You can see that this story has a happy ending.  Next up, I tried Card #2, which has a rate of 19.24%.  I decided to try it since it was the next higher rate.  After another deep breath or two, I dialed them up.  In the spiel, you say that you have an offer for a new card with a 5.9% introductory rate, hoping to get your rate down to 11% or 12%.  So, the woman on the other end pulled up my account and said, “Well, the best we can offer you is prime + 0.  Prime just went to 6.5%”  I almost fell out of my chair!  I made her repeat that they could give me 6.5% and calmly said that would work while doing a seriously huge happy dance inside my head.  Then, she offered to raise my limit by $1,500 and asked if there was anything else she could do.  I said, “do you have any balance transfer offers?”  And, she offered up 0% for nine months and no transfer feesSo right then and there we transferred over the full amount from evil Card #3.  Now, all payments will go to the 0% balance first, so my original balance with them will sit at 6.5% until I pay off the $3,500, but at the rate I’m going, I think nine months is really do-able.  Even with that caveat, I’ll be paying $125 in interest rather than $996.  My plan now is to pay a big chunk with this payday on Card #1 and then call Card #2 back up next week and ask to do one more balance transfer.  In the end, by making those darn calls rather than burying my head in my sand about my credit card debt, I’ll avoid having to pay roughly $1200 in interest.

Hooray for the Motley Fool!!

What I Learned

Of course, not getting discouraged was the big key to my success.  I could have easily said, “eh, this calling for rates thing doesn’t work” and ditched the whole thing after that first bad call.  Also, Card #2 is with my brick and mortar bank; I actually use it for on-line purchases, and I have a low balance compared with my credit limit.  I think all this worked in my favor, while Card #3 saw that I have just been making small-ish payments and am near my limit.  They probably figured I was theirs for life.  It does make sense that you’ll likely get your best deal from the card that has the most reasons to keep you.  In any case, if you’re dreading the “lower the rate” call, I’ve got over a thousand reasons why you should do it!  Good luck!  I’d love to hear from you if you do give it a try.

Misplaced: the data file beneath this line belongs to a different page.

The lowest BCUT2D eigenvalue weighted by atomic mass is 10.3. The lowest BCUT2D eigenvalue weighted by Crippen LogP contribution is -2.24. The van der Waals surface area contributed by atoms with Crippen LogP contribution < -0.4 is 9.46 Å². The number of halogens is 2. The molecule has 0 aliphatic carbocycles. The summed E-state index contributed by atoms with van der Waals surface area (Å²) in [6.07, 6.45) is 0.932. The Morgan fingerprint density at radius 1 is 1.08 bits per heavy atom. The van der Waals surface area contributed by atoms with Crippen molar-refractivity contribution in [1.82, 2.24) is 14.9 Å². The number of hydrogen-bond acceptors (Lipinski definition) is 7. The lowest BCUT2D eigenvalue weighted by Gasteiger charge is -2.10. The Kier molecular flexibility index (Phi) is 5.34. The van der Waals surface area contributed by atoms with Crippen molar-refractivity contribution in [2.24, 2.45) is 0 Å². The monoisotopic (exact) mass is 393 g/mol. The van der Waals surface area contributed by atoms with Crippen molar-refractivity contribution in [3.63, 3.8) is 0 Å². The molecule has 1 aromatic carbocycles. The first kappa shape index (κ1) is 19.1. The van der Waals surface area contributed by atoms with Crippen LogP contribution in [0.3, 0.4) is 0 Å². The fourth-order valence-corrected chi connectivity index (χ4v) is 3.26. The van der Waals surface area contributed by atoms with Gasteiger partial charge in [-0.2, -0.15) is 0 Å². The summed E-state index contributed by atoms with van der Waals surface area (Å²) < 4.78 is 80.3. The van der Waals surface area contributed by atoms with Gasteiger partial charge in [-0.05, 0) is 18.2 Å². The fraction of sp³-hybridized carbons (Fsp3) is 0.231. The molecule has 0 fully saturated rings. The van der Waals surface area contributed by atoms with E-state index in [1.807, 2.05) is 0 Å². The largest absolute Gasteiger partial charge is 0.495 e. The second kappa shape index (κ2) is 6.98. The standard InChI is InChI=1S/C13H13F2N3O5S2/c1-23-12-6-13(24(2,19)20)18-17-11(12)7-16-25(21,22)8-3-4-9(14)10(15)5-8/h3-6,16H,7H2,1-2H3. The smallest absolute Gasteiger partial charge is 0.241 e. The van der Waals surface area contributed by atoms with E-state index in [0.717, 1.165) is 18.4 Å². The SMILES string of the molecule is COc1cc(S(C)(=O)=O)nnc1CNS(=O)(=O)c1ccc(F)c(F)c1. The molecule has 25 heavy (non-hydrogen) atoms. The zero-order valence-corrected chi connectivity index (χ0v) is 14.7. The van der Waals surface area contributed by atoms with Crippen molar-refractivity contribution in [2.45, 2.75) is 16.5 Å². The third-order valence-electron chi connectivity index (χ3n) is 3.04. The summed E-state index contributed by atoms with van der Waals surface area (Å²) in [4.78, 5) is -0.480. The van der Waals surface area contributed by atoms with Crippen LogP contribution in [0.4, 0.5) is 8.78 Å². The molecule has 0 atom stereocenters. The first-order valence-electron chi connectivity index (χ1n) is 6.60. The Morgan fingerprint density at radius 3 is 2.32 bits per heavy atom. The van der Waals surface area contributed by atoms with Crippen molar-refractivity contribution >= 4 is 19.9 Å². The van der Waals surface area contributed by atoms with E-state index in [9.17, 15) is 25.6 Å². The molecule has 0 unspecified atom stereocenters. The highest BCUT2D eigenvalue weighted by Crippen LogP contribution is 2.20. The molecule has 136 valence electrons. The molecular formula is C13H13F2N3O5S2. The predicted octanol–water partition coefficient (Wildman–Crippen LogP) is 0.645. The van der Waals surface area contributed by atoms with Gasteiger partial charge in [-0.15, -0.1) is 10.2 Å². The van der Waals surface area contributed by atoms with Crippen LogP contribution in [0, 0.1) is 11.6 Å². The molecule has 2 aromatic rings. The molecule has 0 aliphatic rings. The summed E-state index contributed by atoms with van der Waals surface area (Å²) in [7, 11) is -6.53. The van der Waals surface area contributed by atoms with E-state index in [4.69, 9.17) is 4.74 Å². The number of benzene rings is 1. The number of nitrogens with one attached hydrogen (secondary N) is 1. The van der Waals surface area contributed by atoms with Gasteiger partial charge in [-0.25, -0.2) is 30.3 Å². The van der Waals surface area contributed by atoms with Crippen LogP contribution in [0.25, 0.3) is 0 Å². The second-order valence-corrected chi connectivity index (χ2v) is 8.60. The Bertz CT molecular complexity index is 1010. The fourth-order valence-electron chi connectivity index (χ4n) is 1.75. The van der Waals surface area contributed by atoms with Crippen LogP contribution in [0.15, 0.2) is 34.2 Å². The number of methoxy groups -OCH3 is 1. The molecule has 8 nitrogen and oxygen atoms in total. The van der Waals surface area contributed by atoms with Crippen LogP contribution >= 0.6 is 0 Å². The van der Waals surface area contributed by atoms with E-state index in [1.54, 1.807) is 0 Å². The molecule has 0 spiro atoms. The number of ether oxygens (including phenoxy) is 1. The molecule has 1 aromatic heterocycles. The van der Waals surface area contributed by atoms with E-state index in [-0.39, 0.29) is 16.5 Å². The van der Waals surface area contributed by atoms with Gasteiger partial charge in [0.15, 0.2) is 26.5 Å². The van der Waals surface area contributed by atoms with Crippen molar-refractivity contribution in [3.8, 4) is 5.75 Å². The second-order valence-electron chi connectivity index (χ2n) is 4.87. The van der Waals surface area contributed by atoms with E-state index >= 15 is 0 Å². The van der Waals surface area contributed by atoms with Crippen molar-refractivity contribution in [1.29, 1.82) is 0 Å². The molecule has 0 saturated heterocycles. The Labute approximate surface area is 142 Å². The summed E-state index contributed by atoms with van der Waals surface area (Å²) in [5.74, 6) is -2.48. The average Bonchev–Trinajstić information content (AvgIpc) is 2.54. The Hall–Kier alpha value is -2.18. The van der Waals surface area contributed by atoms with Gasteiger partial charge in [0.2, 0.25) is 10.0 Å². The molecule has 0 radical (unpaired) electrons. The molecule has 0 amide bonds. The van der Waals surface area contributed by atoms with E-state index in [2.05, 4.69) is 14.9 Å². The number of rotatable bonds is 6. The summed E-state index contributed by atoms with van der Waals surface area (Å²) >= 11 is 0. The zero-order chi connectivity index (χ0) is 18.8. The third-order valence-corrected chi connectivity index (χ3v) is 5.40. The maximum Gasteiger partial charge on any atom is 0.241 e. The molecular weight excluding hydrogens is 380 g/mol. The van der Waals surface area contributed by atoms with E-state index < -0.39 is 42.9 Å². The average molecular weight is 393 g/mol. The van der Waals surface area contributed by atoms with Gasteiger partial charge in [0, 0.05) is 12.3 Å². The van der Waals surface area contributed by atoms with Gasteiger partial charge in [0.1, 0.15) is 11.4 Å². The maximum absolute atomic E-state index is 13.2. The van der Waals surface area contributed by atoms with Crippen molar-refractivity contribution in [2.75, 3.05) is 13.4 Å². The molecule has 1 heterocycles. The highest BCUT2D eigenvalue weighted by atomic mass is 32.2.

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The Fools Help Me Get Out of Debt

First off, I’m sorry. Surfing the PF blogs this week, I came across this link to the Motley Fool’s Get Out of Debt seminar. I should have tracked who found it first so that I could give that blog credit, but I forgot. So, if you’re out there, let me know!

I’ve always like the Motley Fool. There’s a nice blend of humor and decent financial advice. This seminar is free, clever, and you can print off their handy workbook after each session. Typically, I’d race through something like this, think “yeah, yeah, yeah,” and go on to the next site. This time, I decided to go slowly. I’ve had lots of revelations about my spending habits over the last few weeks, but reinforcement is good, especially because payday is tomorrow. It’s hard waiting for the fun “pay down the debt” day. I keep finding myself itching to spend money on little treats like a haircut rather than saving the surplus in my budget for the big pay off. So it may only be a day or two away, but it seems like the last little wait is the worst.